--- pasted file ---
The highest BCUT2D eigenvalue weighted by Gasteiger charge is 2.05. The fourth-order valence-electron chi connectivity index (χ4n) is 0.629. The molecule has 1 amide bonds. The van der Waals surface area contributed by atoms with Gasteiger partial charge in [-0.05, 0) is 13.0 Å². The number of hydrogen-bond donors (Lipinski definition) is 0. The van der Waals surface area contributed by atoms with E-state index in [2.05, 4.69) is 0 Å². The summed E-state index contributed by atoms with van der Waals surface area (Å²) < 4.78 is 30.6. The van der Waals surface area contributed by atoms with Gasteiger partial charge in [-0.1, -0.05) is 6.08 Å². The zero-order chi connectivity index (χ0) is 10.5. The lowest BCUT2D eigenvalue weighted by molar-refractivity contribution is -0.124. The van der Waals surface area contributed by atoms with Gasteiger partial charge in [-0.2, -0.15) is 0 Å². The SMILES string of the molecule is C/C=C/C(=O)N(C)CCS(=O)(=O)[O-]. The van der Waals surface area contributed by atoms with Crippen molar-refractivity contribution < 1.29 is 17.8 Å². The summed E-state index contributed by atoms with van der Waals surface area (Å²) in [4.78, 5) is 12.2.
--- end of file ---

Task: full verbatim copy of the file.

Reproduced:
The highest BCUT2D eigenvalue weighted by Gasteiger charge is 2.05. The fourth-order valence-electron chi connectivity index (χ4n) is 0.629. The molecule has 1 amide bonds. The van der Waals surface area contributed by atoms with Gasteiger partial charge in [-0.05, 0) is 13.0 Å². The number of hydrogen-bond donors (Lipinski definition) is 0. The van der Waals surface area contributed by atoms with E-state index in [2.05, 4.69) is 0 Å². The summed E-state index contributed by atoms with van der Waals surface area (Å²) < 4.78 is 30.6. The van der Waals surface area contributed by atoms with Gasteiger partial charge in [-0.1, -0.05) is 6.08 Å². The zero-order chi connectivity index (χ0) is 10.5. The lowest BCUT2D eigenvalue weighted by molar-refractivity contribution is -0.124. The van der Waals surface area contributed by atoms with Gasteiger partial charge in [-0.2, -0.15) is 0 Å². The SMILES string of the molecule is C/C=C/C(=O)N(C)CCS(=O)(=O)[O-]. The van der Waals surface area contributed by atoms with Crippen molar-refractivity contribution < 1.29 is 17.8 Å². The summed E-state index contributed by atoms with van der Waals surface area (Å²) in [4.78, 5) is 12.2.